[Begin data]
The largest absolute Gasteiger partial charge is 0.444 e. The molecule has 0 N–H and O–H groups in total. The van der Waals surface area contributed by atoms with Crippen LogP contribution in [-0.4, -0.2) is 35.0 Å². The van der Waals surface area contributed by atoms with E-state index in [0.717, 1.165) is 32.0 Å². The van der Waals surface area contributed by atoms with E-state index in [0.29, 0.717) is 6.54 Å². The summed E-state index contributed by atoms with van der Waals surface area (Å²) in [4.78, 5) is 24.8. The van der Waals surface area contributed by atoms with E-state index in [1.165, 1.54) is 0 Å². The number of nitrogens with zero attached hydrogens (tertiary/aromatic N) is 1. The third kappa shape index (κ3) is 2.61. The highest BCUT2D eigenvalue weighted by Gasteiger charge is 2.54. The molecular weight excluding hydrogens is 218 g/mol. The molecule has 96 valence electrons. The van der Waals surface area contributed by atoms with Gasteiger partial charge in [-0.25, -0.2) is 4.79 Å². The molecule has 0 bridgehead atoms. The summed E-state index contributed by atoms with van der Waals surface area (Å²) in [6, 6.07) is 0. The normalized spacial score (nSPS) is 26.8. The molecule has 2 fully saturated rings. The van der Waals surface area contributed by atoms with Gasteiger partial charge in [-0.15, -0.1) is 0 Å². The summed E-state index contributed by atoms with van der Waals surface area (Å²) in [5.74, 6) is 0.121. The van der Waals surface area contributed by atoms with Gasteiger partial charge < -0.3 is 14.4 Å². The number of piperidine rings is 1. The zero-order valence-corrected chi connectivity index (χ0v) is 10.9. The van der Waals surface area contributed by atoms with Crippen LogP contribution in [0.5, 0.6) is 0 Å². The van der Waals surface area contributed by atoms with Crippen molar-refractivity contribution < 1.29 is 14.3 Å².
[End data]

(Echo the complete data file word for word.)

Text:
The largest absolute Gasteiger partial charge is 0.444 e. The molecule has 0 N–H and O–H groups in total. The van der Waals surface area contributed by atoms with Crippen LogP contribution in [-0.4, -0.2) is 35.0 Å². The van der Waals surface area contributed by atoms with E-state index in [0.717, 1.165) is 32.0 Å². The van der Waals surface area contributed by atoms with E-state index in [0.29, 0.717) is 6.54 Å². The summed E-state index contributed by atoms with van der Waals surface area (Å²) in [4.78, 5) is 24.8. The van der Waals surface area contributed by atoms with E-state index in [1.165, 1.54) is 0 Å². The number of nitrogens with zero attached hydrogens (tertiary/aromatic N) is 1. The third kappa shape index (κ3) is 2.61. The highest BCUT2D eigenvalue weighted by Gasteiger charge is 2.54. The molecular weight excluding hydrogens is 218 g/mol. The molecule has 96 valence electrons. The van der Waals surface area contributed by atoms with Gasteiger partial charge in [-0.25, -0.2) is 4.79 Å². The molecule has 0 bridgehead atoms. The summed E-state index contributed by atoms with van der Waals surface area (Å²) in [6, 6.07) is 0. The normalized spacial score (nSPS) is 26.8. The molecule has 2 fully saturated rings. The van der Waals surface area contributed by atoms with Gasteiger partial charge in [-0.15, -0.1) is 0 Å². The summed E-state index contributed by atoms with van der Waals surface area (Å²) in [5.74, 6) is 0.121. The van der Waals surface area contributed by atoms with Gasteiger partial charge < -0.3 is 14.4 Å². The number of piperidine rings is 1. The zero-order valence-corrected chi connectivity index (χ0v) is 10.9. The van der Waals surface area contributed by atoms with Crippen LogP contribution in [0.5, 0.6) is 0 Å². The van der Waals surface area contributed by atoms with Crippen molar-refractivity contribution < 1.29 is 14.3 Å².